To George Washington
Richmond September 26. 1780.
The inclosed Copy of a letter from Ld. Cornwallis to Colo. Balfour was sent me by Govr. Rutledge: lest you should not have seen it I do myself the pleasure of transmitting it, with a letter from Genl. Harrington to Genl. Gates giving information of some late movements of the Enemy.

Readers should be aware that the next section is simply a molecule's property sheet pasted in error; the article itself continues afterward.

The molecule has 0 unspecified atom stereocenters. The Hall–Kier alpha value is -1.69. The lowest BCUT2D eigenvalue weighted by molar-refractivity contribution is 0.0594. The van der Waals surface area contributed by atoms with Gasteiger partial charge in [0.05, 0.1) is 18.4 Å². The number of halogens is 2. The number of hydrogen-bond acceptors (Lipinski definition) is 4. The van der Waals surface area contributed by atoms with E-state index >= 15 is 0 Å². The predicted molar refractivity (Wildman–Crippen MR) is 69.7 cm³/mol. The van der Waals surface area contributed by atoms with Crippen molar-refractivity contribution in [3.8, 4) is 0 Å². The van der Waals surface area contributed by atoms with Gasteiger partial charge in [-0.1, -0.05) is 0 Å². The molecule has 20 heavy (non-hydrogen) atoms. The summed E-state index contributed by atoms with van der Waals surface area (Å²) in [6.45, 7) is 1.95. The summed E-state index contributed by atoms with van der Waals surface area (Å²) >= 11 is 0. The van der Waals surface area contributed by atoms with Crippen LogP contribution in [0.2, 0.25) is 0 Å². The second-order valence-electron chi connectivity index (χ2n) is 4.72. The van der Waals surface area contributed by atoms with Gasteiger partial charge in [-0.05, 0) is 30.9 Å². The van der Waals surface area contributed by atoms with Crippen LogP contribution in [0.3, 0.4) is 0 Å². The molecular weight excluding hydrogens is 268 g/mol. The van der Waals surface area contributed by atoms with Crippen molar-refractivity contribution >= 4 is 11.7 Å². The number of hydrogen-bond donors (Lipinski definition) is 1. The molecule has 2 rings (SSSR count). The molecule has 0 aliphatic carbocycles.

I was honored yesterday with your favor of the 5th. inst. on the subject of prisoners and particularly Lt. Govr. Hamilton. You arenot unapprised of the influence of this Officer with the Indians, his activity and embittered Zeal against us; you also perhaps know how precarious is our tenure of the Illinois country, and how critical is the situation of the new counties on the Ohio. These circumstances determined us to retain Govr. Hamilton and Majr. Hay within our Power when we delivered up the other Prisoners. On a late representation from the People of Kentuckey by a person sent here from that County, and expressions of what they had reason to apprehend from these two Prisoners in the event of their liberation; we assured them they would not be parted with, tho we were giving up our other Prisoners. Lt. Colo. Dubuysson Aid to Baron de Kalb lately came here on his parole with an offer from Ld. Rawdon to exchange him for Hamilton. Colo. Towles is now here with a like proposition as to himself from Genl. Phillips, very strongly urged by the General. These and other overtures do not lessen our Opinion of the importance of retaining him: and they have been and will be uniformly rejected. Should the settlement indeed of a Cartel become impracticable without the consent of the States to submit their seperate Prisoners to its Obligation, we will give up these two Prisoners, as we would any thing rather than be an obstacle to a general Good; but no other circumstances would I believe extract them from us. These two gentlemen with a Lt. Colo. Elligood are the only seperate prisoners we have retained, and the last only on his own request, and not because we set any store by him. There is indeed a Lt. Govr. Rocheblawe of Kaskaskie who has broken his parole and gone to N. York, whom we must shortly trouble your Excellency to demand for us as soon as we can forward to you the proper documents. Since the 40 Prisoners sent to Winchester as mentioned in my letter of the 9th. ulto. about 150 more have been sent thither, some of them taken by us at sea, others sent on by Genl. Gates.